Policy formulation and development are critical in ensuring the proper functioning of an early childhood education and care setting. Polices provide a legal framework for administrators, and a framework for families and other stakeholders to understand how situations will be handled.
All policies should be formulated in accordance with the National Quality Framework and should consider such factors as:
● the legal framework
● The philosophy of the service
● stakeholders and their involvement. (stakeholders would include educators, families, directors, committee members, children and community members)
● Important concepts such as inclusion and equity
● The current research and best practices in the area.
A policy document will include key elements such as
● A policy title
● A policy statement that could include the aims and objectives of the policy
● Procedures and/or guidelines on how the policy will be implemented.
● Any relevant links to regulations
● Reference sources such as journals websites and books that were used in helping to develop the policy
● The policy version stating the date that the policy was approved and potentially the review date.
To assist you in policy development it is essential that you have a thorough understanding of the National Quality Framework. It is also helpful to keep up with best practices by attending professional development workshops and keeping up with the latest industry developments.
The Australian Children Education & Care Quality Authority has set a minimum number of policies that early childhood services must meet to meet the requirements of the National Quality Framework.
Depending upon the centre’s circumstances, there may be scope to combine policies into one policy. There may also be scenarios where it is necessary to have more policies than the guidelines dictate. A summary of these requirements is as follows:
● That education and care services have policies and procedures
● Policies and procedures must be in place for nutrition, food, beverages, dietary requirements, sun protection, water safety and first aid
● Injuries, illness and trauma policies and procedures must be in place
● Infectious diseases policies and procedures
● Medical conditions of children
● Emergency evacuation procedures
● Child Safe Environment
To ensure that you are fully compliant it may be necessary to visit the ACECQA website where there are a host of improvement templates that can be married to the NQF.
In order to implement workable effective policies you need to have a complete development strategy. These strategies would include:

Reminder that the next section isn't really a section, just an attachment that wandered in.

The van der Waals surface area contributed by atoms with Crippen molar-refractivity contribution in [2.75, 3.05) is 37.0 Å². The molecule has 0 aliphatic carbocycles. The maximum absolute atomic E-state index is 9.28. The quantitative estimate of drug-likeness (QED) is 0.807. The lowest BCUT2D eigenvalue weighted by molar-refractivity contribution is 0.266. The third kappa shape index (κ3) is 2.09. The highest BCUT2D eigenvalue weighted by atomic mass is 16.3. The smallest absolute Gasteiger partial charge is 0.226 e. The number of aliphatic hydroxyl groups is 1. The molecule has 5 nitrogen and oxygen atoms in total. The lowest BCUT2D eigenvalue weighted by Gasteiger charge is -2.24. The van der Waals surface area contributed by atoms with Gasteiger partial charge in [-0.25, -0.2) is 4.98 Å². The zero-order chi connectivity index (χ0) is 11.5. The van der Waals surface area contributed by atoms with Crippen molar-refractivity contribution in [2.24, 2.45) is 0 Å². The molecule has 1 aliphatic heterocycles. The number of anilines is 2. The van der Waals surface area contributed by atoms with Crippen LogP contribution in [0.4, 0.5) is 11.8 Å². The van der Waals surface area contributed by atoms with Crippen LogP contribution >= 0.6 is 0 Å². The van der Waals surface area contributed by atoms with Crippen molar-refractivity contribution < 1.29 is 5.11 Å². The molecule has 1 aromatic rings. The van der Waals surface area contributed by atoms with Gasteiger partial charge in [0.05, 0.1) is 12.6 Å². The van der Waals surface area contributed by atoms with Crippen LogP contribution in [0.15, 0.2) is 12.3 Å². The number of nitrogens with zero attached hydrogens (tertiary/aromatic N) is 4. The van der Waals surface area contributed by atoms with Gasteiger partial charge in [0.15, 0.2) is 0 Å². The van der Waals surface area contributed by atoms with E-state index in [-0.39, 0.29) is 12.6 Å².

● Form a policy review writing team drawing from your pool of key stakeholders. Create a plan for the writing and reviewing process.
● Organise policy documents with a listing of all policies. House policy documents in hard and soft copies in secure folders. Create a policy template to create uniformity and consistency. Group policies in a logical table of contents. Create a policy issues log to keep track of issues that need to be updated in future policy reviews. Create a policy review schedule to keep everything updated.
● Ensure that you have access to essential resources including relevant government acts, policy documents and frameworks.
● Encourage input from stakeholders. Be sure to invite contributions from family members through a variety of mediums including everyday interaction, information sessions, emails, newsletters and the tried and true suggestion box. Welcome new ideas and innovative suggestions.
● Keep all policies up to date. Create a review process to update policies. Be aware of issues that could impact upon policies and will create a need for urgent review. Such events could include legislation changes or a major incident that impacts the centre.
● Ensure that all policies are accessible to all stakeholders. This may require translation of policies into languages other than English to ensure that everyone can gain access. A parent handbook should contain a listing of all relevant policies and where they can be found online as should a staff handbook.
● Once the new policy is signed off inform all staff and stakeholders including parents of any changes. Ensure that the communication is clear, concise and unambiguous.
Nothing is perfect and the only way you can actually see how things work is to put it into practice. The best way to see how these policies will work is to trial them in a real life scenario. Once you’ve viewed the policy in operation, take time to reflect upon how it works and whether it is useful. Look for the rough edges that can be knocked off or smoothed out while also identifying the strong points of the policy.
When testing the policy, keep an eye on potential risk management issues and look to put risk management protocols in place if necessary.
Be sure to test the understanding of those who will be involved in implementing the policy. Ultimately, the effective implementation of the policy will stand or fall upon the acceptance and understanding of those responsible for putting it into practice.
Besides being well written, effective policies will have the following characteristics:
● Have been written in consultation with stakeholders
● Have a consistency of approach
● Actively promote family collaboration and participation
● Value and respect all parties to promote a sense of worth
● Reflect cultural diversity
● Assist educators and all staff to understand their roles and responsibilities
● Supports the visions and principles of the Early Years Learning Framework
● Supports the visions and principles of the Framework for School Age Care
● Be workable policies that staff and stakeholders agree with and can implement fairly.
Policies should always be readily available and directions to access relevant policies should be included in staff and parent handbooks.